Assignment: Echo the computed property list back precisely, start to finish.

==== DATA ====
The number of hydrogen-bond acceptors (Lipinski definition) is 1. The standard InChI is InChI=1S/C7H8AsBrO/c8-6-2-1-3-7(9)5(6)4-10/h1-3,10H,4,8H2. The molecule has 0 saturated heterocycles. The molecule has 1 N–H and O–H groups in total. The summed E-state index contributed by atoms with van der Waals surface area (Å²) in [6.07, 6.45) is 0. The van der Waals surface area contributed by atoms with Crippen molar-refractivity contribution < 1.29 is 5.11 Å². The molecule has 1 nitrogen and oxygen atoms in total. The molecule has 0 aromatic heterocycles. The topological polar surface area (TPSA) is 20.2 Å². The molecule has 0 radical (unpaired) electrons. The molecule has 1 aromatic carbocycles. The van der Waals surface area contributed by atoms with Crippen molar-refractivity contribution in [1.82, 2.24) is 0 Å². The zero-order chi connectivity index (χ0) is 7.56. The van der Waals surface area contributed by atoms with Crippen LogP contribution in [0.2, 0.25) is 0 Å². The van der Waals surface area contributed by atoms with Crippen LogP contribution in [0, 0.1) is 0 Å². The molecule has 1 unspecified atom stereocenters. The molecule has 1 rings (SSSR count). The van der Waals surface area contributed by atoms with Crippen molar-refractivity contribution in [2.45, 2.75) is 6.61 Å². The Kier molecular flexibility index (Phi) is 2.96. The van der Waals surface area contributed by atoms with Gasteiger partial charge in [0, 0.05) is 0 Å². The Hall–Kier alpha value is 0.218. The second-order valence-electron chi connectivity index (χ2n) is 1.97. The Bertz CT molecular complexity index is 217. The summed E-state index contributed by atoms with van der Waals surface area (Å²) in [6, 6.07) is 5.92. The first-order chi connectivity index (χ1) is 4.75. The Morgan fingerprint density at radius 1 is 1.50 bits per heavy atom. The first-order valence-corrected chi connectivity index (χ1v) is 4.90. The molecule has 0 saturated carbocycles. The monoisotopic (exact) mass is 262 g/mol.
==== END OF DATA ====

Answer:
The number of hydrogen-bond acceptors (Lipinski definition) is 1. The standard InChI is InChI=1S/C7H8AsBrO/c8-6-2-1-3-7(9)5(6)4-10/h1-3,10H,4,8H2. The molecule has 0 saturated heterocycles. The molecule has 1 N–H and O–H groups in total. The summed E-state index contributed by atoms with van der Waals surface area (Å²) in [6.07, 6.45) is 0. The van der Waals surface area contributed by atoms with Crippen molar-refractivity contribution < 1.29 is 5.11 Å². The molecule has 1 nitrogen and oxygen atoms in total. The molecule has 0 aromatic heterocycles. The topological polar surface area (TPSA) is 20.2 Å². The molecule has 0 radical (unpaired) electrons. The molecule has 1 aromatic carbocycles. The van der Waals surface area contributed by atoms with Crippen molar-refractivity contribution in [1.82, 2.24) is 0 Å². The zero-order chi connectivity index (χ0) is 7.56. The van der Waals surface area contributed by atoms with Crippen LogP contribution in [0.2, 0.25) is 0 Å². The van der Waals surface area contributed by atoms with Crippen LogP contribution in [0, 0.1) is 0 Å². The molecule has 1 unspecified atom stereocenters. The molecule has 1 rings (SSSR count). The van der Waals surface area contributed by atoms with Crippen molar-refractivity contribution in [2.45, 2.75) is 6.61 Å². The Kier molecular flexibility index (Phi) is 2.96. The van der Waals surface area contributed by atoms with Gasteiger partial charge in [0, 0.05) is 0 Å². The Hall–Kier alpha value is 0.218. The second-order valence-electron chi connectivity index (χ2n) is 1.97. The Bertz CT molecular complexity index is 217. The summed E-state index contributed by atoms with van der Waals surface area (Å²) in [6, 6.07) is 5.92. The first-order chi connectivity index (χ1) is 4.75. The Morgan fingerprint density at radius 1 is 1.50 bits per heavy atom. The first-order valence-corrected chi connectivity index (χ1v) is 4.90. The molecule has 0 saturated carbocycles. The monoisotopic (exact) mass is 262 g/mol.